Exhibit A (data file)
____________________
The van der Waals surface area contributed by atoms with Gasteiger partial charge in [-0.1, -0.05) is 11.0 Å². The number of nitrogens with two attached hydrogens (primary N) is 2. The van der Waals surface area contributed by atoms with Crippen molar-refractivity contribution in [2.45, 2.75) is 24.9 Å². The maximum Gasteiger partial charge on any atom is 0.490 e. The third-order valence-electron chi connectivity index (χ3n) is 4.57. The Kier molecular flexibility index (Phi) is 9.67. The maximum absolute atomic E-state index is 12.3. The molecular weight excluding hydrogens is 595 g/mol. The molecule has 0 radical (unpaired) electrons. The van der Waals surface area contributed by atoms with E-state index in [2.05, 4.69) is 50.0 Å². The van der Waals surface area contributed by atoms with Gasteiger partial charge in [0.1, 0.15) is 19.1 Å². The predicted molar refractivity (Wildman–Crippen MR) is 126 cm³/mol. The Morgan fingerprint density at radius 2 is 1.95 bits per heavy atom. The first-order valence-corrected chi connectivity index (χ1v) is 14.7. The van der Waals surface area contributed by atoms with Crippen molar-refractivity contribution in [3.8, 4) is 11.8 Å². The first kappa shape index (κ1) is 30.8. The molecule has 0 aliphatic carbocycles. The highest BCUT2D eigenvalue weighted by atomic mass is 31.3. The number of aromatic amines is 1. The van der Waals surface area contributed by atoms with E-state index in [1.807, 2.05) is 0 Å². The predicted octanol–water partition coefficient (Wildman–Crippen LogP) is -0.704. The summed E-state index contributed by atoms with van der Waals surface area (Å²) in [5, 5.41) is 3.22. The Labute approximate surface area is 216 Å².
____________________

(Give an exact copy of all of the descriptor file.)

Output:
The van der Waals surface area contributed by atoms with Gasteiger partial charge in [-0.1, -0.05) is 11.0 Å². The number of nitrogens with two attached hydrogens (primary N) is 2. The van der Waals surface area contributed by atoms with Crippen molar-refractivity contribution in [2.45, 2.75) is 24.9 Å². The maximum Gasteiger partial charge on any atom is 0.490 e. The third-order valence-electron chi connectivity index (χ3n) is 4.57. The Kier molecular flexibility index (Phi) is 9.67. The maximum absolute atomic E-state index is 12.3. The molecular weight excluding hydrogens is 595 g/mol. The molecule has 0 radical (unpaired) electrons. The van der Waals surface area contributed by atoms with E-state index in [2.05, 4.69) is 50.0 Å². The van der Waals surface area contributed by atoms with Gasteiger partial charge in [0.1, 0.15) is 19.1 Å². The predicted molar refractivity (Wildman–Crippen MR) is 126 cm³/mol. The Morgan fingerprint density at radius 2 is 1.95 bits per heavy atom. The first-order valence-corrected chi connectivity index (χ1v) is 14.7. The van der Waals surface area contributed by atoms with Crippen molar-refractivity contribution in [3.8, 4) is 11.8 Å². The first kappa shape index (κ1) is 30.8. The molecule has 0 aliphatic carbocycles. The highest BCUT2D eigenvalue weighted by atomic mass is 31.3. The number of aromatic amines is 1. The van der Waals surface area contributed by atoms with E-state index in [1.807, 2.05) is 0 Å². The predicted octanol–water partition coefficient (Wildman–Crippen LogP) is -0.704. The summed E-state index contributed by atoms with van der Waals surface area (Å²) in [5, 5.41) is 3.22. The Labute approximate surface area is 216 Å².